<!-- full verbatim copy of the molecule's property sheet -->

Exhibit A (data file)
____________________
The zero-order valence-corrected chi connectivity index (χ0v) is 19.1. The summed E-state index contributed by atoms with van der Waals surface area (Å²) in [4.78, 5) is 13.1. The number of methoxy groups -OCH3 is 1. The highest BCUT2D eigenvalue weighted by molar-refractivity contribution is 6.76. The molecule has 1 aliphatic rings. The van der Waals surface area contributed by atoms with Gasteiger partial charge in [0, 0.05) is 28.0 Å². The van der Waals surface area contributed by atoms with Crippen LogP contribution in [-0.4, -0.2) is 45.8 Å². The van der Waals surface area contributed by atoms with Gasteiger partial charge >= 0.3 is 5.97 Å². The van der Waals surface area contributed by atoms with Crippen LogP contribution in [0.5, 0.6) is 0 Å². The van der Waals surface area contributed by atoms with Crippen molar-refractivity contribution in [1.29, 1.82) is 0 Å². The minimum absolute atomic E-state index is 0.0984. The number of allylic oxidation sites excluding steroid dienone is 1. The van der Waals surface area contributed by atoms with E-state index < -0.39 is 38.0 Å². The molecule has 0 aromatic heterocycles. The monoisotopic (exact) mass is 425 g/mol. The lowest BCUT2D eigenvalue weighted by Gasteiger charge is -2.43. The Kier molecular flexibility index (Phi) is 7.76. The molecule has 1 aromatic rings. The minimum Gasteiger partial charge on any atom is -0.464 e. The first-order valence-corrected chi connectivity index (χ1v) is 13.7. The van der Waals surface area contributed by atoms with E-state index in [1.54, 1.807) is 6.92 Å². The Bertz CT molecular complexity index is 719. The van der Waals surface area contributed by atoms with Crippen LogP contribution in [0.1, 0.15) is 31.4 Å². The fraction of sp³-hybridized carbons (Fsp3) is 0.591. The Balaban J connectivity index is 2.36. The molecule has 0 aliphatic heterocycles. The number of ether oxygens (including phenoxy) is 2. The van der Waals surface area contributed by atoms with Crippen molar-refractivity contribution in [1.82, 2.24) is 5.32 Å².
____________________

The zero-order valence-corrected chi connectivity index (χ0v) is 19.1. The summed E-state index contributed by atoms with van der Waals surface area (Å²) in [4.78, 5) is 13.1. The number of methoxy groups -OCH3 is 1. The highest BCUT2D eigenvalue weighted by molar-refractivity contribution is 6.76. The molecule has 1 aliphatic rings. The van der Waals surface area contributed by atoms with Gasteiger partial charge in [0, 0.05) is 28.0 Å². The van der Waals surface area contributed by atoms with Crippen LogP contribution in [-0.4, -0.2) is 45.8 Å². The van der Waals surface area contributed by atoms with Gasteiger partial charge >= 0.3 is 5.97 Å². The van der Waals surface area contributed by atoms with Crippen LogP contribution in [0.5, 0.6) is 0 Å². The van der Waals surface area contributed by atoms with Crippen molar-refractivity contribution in [1.29, 1.82) is 0 Å². The minimum absolute atomic E-state index is 0.0984. The number of allylic oxidation sites excluding steroid dienone is 1. The van der Waals surface area contributed by atoms with E-state index < -0.39 is 38.0 Å². The molecule has 0 aromatic heterocycles. The monoisotopic (exact) mass is 425 g/mol. The lowest BCUT2D eigenvalue weighted by Gasteiger charge is -2.43. The Kier molecular flexibility index (Phi) is 7.76. The molecule has 1 aromatic rings. The minimum Gasteiger partial charge on any atom is -0.464 e. The first-order valence-corrected chi connectivity index (χ1v) is 13.7. The van der Waals surface area contributed by atoms with E-state index in [1.54, 1.807) is 6.92 Å². The Bertz CT molecular complexity index is 719. The van der Waals surface area contributed by atoms with Crippen LogP contribution in [0.1, 0.15) is 31.4 Å². The fraction of sp³-hybridized carbons (Fsp3) is 0.591. The Balaban J connectivity index is 2.36. The molecule has 0 aliphatic heterocycles. The number of ether oxygens (including phenoxy) is 2. The van der Waals surface area contributed by atoms with Crippen molar-refractivity contribution in [1.82, 2.24) is 5.32 Å².